Today’s Make-it-Monday post is a two-for-one. The first part is for making almond milk followed by instructions for making your own nut milk bag.
Supplies: a sturdy blender, a bowl for soaking the nuts, and a nut milk bag. You can purchase a nut milk bag online or from a health food store. Or, you can follow the instructions later in this post to make one. Note that you can also make nut milk using cheese cloth, but a bag is more convenient.
- Soak 1 cup of RAW almonds 8-12 hours in cold water (tap water is fine). This softens the almonds a bit and depending on the condition of the almonds, also allows them to germinate. If you can’t find raw almonds, skip the soaking and just use dry-roasted almonds.
- After soaking, drain the almonds and rinse.
- Add the almonds to the blender with 3 1/2 cups of cold water (from the refrigerator is better).
- Blend the almonds and water on the highest blender setting for about one minute.
- Pour the contents of the blender into the nut milk bag inside a pitcher or bowl to strain out the nut meat. Squeeze the milk through the bag to extract most of the liquid out of the nut meat.
- Turn the bag inside out into a bowl to empty out the nut meat. You can save the ground almonds to use later in muffins, cookies or crackers. I store the ground nuts in a bag in the freezer until I’m ready to use them.
- Flavor your almond milk with a few drops of vanilla and honey if you wish. Chill and enjoy as you would dairy milk!
Nut Milk Bag – in about an hour
For the nut milk bag, you will need:
- a 12-inch x 18-inch piece of cotton gauge (I bought a yard of gauze from the fabric store on sale for $2.50/yd, 50% off),
- 24″ of cotton string (I used embroidery thread)
- all-purpose sewing thread
- a tapestry needle
- sharp sissors
- an iron – yes, you will need/want an iron!
Step 1 – Fold the cloth in half to form a 9″ x 12″ rectangle.
Step 2 – Sew a 1/2-inch (or smaller) seam along one short side and the long side. The open end will be the top of the bag.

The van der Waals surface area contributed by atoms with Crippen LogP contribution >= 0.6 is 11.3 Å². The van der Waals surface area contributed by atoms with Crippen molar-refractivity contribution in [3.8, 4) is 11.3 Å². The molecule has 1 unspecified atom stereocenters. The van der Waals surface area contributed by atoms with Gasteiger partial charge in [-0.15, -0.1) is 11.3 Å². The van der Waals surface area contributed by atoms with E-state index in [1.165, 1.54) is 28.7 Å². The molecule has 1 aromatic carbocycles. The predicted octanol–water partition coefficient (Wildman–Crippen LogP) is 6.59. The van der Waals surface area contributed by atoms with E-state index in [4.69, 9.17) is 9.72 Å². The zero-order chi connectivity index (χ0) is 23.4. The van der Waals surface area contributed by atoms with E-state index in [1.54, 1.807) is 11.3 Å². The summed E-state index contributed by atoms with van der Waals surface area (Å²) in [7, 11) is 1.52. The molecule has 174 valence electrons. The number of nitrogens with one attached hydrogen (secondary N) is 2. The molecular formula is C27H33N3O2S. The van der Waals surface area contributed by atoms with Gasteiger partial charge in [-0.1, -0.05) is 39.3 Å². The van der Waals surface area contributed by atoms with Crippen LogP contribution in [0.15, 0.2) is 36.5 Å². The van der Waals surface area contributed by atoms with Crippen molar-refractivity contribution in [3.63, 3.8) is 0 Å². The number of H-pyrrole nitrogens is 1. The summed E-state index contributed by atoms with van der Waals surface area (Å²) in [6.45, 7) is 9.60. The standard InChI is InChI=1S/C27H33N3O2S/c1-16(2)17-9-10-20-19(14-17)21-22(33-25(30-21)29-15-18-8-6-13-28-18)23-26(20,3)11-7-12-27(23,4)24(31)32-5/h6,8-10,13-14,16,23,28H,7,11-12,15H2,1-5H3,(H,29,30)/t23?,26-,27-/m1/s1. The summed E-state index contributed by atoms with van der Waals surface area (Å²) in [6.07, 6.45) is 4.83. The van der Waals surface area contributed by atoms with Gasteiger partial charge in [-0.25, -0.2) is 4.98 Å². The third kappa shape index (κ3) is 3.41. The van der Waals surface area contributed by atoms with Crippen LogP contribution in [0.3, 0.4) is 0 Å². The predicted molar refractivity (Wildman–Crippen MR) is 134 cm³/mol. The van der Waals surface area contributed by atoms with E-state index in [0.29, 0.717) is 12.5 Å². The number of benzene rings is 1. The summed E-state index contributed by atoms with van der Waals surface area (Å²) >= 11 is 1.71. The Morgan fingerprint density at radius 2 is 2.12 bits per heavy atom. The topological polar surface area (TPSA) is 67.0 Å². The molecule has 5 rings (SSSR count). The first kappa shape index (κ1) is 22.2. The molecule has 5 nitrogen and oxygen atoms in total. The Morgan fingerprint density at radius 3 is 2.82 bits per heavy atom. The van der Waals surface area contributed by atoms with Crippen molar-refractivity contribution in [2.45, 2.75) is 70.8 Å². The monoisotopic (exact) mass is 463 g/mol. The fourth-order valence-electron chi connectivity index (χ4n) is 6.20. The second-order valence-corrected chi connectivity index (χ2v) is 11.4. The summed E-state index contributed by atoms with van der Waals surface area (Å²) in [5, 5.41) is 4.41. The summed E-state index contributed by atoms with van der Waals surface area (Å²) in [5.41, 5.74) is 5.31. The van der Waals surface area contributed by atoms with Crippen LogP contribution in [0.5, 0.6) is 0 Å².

Step 3 – Trip the cut edge as close to the sewn edge as you can without compromising the seam ( i.e. trim within 1/8-inch of the stitches).
Step 4 – Heat up the iron, turn the bag inside out and press the seams. Try not to stretch the gauze as you iron. Ironing the seams will make the next step easier.
Step 5 – Sew another seam just inside the previous seam. This will enclose the trimmed edge of the fabric and provide a nice neat edge. This creates what is called a “French Seam“. Normally this would be on the inside of a fancy garment. For the nut milk bag, we’ll keep this seam on the outside so that there are no nooks and crannies for the ground nut meat to hide in.
Step 6 – Time for the iron again. fold the top edge of teh bag to the outside approximately 1/4-inch. Iron the fold flat trying not to stretch the fabric (which i found nearly impossible…). Then, fold this edge over to the outside another 1/2-inch. This will make the casing to enclose the drawstring.
Step 7 – Sew the casing flap to the bag, sewing within a 1/4-inch of the fold line.
Step 8 – Trim away all the loose threads.
Step 9 – Thread the tapestry needle with the embroidery thread or string. Poke the needle through the gauze at the casing and slide the needle into the casing space. Work your way all the way around the casing adn poke the needle back out. You should have teh two loose ends of the drawstring on the outside of the bag along the same side. Tie the loose ends together into a knot.
Step 10 – Your nut milk bag is now complete! Hand wash it gently with dish liquid and hang to dry while you assemble the ingredients for making almond milk. Making this bag took me about 60 minutes, including stopping to take photos.